Extract from: Costume Historian Blogspot / Pat Poppy

Everyone is aware of the modern idea of the super-rich woman being someone who thinks nothing of spending on a handbag, what for most people is a year’s income. As part of my researches for The Stuart Tailor I have been looking at the General Account Book of Rachel, Countess of Bath, for 1639-54, and she counts as mid seventeenth century super-rich, hubby is Charles I’s Lord Privy Seal. She was also one of the last people to have her portrait painted by Van Dyck, he returned to England in May of 1641, and was already ill. In her June 1641 accounts are two payments, “to Sir Anthony Vandick in part for my picture £10” and “to Sir Anthony Vandick for my picture £10, for the frame £4, to his man £1.” Van Dyck died in November 1641. The whereabouts of this painting are unknown, meaning that it is probably in a private collection somewhere. [There is] a 1870s photograph of the painting.

In some respects it is difficult to compare what Rachel is spending with the income of an ordinary woman of the time. A 1645 list of the servants at the Baths’ Tawstock estate shows three female servants being paid £2 a year. Women who were employed on an annual basis by the gentry Le Strange family of Hunstanton received between £1 10s and £2 a year, while the two female servants listed in the 1642 memorandum book of yeoman farmer Henry Best were paid £1 4s and £1 8s. However as has been pointed out servants were provided with board, lodging and clothing in addition to this money. Day labourers also received food and drink as part of their remuneration and there was a statutory equivalent of the “minimum wage”. In Suffolk in 1630, for female reapers and binders of corn, this was 4d a day.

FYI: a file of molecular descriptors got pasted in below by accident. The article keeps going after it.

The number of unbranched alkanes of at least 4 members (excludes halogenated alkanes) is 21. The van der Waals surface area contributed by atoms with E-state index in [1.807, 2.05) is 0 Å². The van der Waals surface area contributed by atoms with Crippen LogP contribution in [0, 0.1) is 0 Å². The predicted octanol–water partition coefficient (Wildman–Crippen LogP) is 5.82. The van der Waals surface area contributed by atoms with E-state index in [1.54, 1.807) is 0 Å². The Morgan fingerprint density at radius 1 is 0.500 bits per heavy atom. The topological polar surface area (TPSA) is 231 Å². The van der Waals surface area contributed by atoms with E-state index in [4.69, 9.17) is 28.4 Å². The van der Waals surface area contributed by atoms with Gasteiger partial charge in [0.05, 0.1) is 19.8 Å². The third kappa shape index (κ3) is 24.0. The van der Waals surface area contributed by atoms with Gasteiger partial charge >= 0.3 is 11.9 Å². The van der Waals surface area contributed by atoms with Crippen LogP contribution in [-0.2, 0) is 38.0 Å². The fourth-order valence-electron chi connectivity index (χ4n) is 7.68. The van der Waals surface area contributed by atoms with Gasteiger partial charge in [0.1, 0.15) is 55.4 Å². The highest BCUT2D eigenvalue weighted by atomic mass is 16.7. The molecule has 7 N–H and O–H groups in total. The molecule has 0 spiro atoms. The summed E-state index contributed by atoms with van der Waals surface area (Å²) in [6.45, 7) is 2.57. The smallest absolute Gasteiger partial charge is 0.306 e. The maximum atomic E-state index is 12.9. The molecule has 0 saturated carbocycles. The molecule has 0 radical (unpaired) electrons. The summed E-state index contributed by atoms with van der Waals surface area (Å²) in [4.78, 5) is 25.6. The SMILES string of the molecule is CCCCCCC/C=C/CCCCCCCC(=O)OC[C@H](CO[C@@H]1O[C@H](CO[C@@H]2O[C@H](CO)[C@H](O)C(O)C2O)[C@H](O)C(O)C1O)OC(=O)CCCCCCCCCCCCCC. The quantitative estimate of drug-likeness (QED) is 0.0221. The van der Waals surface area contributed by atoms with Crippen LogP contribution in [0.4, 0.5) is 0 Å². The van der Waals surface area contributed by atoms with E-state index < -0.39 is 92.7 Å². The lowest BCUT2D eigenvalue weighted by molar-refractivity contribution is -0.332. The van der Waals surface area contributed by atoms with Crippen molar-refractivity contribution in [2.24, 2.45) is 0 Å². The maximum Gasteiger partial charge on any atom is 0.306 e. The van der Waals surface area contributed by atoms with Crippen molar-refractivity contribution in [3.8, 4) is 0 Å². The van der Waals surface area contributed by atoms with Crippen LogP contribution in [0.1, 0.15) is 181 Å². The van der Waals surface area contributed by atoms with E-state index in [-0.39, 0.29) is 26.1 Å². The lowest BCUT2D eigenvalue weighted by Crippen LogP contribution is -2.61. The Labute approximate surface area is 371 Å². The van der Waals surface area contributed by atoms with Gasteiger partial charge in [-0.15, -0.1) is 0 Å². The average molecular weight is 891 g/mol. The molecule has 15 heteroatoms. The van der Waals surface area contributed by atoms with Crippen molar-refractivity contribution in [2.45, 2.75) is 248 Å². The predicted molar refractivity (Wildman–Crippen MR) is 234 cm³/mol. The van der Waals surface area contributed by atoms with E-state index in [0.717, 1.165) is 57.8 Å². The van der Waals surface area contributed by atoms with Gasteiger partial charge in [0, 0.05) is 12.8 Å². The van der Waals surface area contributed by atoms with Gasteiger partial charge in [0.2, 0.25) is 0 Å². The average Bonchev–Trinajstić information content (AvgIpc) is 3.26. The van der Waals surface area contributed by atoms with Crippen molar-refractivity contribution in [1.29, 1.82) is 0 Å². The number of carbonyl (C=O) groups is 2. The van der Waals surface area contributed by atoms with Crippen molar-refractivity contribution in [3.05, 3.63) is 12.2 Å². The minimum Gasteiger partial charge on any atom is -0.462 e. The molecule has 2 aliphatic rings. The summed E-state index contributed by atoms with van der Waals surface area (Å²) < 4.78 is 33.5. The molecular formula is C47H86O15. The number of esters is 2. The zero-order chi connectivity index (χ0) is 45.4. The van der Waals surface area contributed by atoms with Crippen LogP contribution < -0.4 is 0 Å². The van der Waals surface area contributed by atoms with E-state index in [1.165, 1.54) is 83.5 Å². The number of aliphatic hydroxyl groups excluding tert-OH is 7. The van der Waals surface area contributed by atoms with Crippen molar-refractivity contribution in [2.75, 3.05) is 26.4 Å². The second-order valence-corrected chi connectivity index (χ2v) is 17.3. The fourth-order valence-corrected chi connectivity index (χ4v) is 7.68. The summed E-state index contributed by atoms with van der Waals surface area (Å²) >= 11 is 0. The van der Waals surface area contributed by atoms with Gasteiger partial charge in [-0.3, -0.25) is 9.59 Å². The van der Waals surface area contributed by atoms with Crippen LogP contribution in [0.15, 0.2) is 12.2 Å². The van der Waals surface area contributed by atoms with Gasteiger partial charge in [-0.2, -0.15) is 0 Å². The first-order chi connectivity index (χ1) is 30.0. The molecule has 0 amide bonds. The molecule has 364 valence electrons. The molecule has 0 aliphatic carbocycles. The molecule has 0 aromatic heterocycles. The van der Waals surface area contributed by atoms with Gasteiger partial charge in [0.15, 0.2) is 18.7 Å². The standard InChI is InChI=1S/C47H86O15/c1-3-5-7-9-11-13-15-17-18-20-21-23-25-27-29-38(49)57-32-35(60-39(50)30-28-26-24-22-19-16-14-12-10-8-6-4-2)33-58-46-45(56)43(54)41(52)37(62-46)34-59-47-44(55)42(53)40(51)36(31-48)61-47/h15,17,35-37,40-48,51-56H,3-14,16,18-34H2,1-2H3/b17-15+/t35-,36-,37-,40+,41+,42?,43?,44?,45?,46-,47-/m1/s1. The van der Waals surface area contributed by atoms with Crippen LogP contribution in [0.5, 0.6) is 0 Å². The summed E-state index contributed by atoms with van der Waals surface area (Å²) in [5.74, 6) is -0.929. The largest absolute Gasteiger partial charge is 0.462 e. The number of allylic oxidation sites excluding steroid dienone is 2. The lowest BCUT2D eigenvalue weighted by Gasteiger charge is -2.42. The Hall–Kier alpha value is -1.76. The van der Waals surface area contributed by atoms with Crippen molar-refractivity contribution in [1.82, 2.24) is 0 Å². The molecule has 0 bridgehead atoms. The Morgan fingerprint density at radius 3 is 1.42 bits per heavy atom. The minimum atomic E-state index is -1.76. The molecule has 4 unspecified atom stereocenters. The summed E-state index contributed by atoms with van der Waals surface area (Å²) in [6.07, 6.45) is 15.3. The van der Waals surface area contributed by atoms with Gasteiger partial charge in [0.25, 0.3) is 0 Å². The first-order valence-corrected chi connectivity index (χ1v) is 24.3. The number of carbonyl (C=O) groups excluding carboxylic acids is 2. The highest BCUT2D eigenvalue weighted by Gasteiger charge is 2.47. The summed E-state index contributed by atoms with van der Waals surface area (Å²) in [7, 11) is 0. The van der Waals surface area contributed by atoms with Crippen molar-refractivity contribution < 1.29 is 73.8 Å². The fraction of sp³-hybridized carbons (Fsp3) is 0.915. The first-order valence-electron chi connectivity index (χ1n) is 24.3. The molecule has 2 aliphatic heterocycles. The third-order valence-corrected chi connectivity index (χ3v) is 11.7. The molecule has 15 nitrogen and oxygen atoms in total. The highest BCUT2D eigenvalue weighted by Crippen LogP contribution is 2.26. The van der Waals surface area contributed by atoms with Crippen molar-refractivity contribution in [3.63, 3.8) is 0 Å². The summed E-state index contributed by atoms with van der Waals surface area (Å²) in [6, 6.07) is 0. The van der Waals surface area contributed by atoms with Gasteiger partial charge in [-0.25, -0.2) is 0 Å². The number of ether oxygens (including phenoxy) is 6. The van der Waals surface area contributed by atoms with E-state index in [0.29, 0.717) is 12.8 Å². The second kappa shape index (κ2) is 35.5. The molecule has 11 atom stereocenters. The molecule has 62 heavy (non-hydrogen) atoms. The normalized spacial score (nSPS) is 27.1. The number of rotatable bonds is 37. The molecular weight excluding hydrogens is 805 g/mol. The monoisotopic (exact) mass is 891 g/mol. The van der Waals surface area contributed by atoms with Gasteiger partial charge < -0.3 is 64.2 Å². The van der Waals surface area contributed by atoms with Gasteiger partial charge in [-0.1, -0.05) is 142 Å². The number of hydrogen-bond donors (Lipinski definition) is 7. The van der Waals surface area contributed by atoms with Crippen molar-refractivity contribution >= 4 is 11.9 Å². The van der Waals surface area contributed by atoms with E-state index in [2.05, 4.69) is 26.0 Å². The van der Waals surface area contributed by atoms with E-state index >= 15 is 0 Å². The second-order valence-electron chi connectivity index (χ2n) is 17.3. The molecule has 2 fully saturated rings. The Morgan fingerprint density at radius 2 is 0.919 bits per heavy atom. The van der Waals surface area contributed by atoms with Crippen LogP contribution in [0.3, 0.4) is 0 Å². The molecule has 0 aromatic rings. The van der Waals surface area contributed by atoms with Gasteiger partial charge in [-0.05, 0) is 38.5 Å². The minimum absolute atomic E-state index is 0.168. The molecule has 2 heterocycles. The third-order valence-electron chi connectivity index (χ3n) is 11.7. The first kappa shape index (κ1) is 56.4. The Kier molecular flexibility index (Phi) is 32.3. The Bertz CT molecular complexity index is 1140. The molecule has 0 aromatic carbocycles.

Apart from jewellery, which is discussed at the end, furs are among her most expensive purchases. In 1650 she pays for “a rich sable muff” £22, while in 1640 she had purchased “a sable for my neck” for £8 10s 0s.

She buys a large number of hoods ranging in price from 3s for a black hood in 1639, to 12s in 1640 for a tiffany hood laced. In 1644 she buys three hoods for a total of 13s, of love, described by the OED as a thin crape or gauze material, of ducape, described by the OED as a plain-wove stout silk fabric of softer texture than Gros de Naples, and of sarcenet, which is a fine, soft silk fabric.